Exercise     221

10   The Particle Emitter     223

Particle Emitter Project     224

  Introduction to Particle Systems     225

  Particle System Parameters     226

Life Cycle of a Particle     227

  A Particle Is Born     227

  A Particle Lives     228

  A Particle Dies     229

  A Particle Is Reborn     229

Particle Emitter Configuration     230

Particle Emitter Classes     231

  TBXMLParticleAdditions Class     231

  ParticleEmitter Class     233

Have a Play     247

Summary     248

11 Sound     249

Sound Project     249

Introduction to Sound on the iPhone     250

  Audio Sessions     250

  Playing Music     252

  Playing Sound Effects     252

  Creating Sound Effects     254

  Stereo Versus Mono     256

Sound Manager Classes     256

  SoundManager Class     257

Sound Effect Management     273

  Loading Sound Effects     274

  Playing Sound Effects     276

  Stopping Sound Effects     279

  Setting Sound Effect and Listener Position     281

Handling Sound Interruptions     281

Summary     284

12   User Input     285

User Input Project     285

Introduction to User Input     287

  Touch Events     287

Processing Touch Events    289

  The touchesBegan Phase     290

  The touchesMoved Phase     292

  The touchesEnded Phase     294

Processing Taps     294

Accelerometer Events     296

Summary     298

13   The Game Interface     299

Game Interface Project     299

OpenGL ES Interface     300

  Rendering the Interface     301

  Defining Button Bounds     304

  Handling Touches     304

  Handling Transitions     308

  OpenGL ES Orientation     308

UIKit Interfaces     312

  Creating the Interface     312

  Wiring Up the Interface     315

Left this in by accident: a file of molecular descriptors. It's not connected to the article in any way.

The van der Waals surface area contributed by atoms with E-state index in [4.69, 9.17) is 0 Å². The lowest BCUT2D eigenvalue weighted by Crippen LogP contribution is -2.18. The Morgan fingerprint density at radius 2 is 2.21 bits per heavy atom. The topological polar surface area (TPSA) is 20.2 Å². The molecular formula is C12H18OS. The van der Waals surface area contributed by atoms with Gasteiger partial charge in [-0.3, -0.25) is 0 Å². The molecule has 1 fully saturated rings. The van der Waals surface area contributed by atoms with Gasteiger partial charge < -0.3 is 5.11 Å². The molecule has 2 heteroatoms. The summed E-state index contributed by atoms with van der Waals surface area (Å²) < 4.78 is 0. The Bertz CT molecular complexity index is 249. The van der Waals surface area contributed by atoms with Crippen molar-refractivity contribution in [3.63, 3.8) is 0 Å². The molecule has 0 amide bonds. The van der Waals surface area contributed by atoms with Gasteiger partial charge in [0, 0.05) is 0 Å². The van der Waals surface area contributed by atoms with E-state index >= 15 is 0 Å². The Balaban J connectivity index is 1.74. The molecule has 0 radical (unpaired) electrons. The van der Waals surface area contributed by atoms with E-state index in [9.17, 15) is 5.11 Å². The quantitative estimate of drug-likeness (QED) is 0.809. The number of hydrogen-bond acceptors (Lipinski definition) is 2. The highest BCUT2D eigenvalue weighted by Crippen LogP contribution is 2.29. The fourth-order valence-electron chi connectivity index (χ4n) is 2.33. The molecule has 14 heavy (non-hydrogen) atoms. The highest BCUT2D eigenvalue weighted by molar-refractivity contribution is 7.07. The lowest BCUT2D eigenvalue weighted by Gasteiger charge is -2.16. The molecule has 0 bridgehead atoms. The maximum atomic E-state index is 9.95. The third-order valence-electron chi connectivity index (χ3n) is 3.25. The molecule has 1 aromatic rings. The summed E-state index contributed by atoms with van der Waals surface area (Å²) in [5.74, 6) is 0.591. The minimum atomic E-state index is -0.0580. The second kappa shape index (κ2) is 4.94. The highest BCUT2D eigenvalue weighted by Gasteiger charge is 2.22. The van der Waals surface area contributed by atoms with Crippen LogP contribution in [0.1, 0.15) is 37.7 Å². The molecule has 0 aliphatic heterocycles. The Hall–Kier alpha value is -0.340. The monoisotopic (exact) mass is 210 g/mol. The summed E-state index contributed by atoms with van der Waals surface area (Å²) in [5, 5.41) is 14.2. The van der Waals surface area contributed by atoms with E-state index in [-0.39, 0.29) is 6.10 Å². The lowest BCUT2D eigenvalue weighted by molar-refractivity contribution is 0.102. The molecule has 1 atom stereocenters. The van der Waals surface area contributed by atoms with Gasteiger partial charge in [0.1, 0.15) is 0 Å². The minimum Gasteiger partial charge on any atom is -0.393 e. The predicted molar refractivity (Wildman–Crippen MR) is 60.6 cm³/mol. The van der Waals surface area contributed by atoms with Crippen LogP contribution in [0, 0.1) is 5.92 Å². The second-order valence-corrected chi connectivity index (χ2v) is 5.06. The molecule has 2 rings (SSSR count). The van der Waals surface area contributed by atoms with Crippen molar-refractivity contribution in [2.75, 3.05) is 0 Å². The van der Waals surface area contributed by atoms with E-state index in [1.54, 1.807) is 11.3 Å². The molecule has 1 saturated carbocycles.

UIKit Orientation     318

  Showing and Hiding a UIKit Interface     320

Summary     323

14   Game Objects and Entities     325

Game Objects and Entities Project     325

Game Objects     326

  AbstractObject Class     327

  EnergyObject Class     329

Game Entities     338

  AbstractEntity Class     339

  Artificial Intelligence     341

  Player Entity Class     343

Saving a Game Object or Entity     352

Summary     355

15   Collision Detection     357

Introduction to Collision Detection     357

  Collision Pruning     358

Frame-Based Versus Time-Based     359

Axis-Aligned Bounding Boxes     360

Detecting Collisions     361

Collision Map     362

Entity-to-Map Collision Detection     365

Entity-to-Entity Collision Detection     367

Summary     368

16   Putting It All Together     369

The “Camera”     369

Saving the Game State and Settings     371

  Saving Game State     371

  Loading Game State     373

  Saving Game Settings     375

  Loading Game Settings     376

Saving High Scores     377

  Adding a Score     379

  Saving High Scores     380

  Loading High Scores     381

Performance and Tuning     382

  Using Instruments     383

  Leaks Instrument     384

  Using the OpenGL ES Instrument     387

  Compiling for Thumb     389

Beta Testing     390

  Multiple Device Types     391

  Feedback     392

Summary     392

Index     395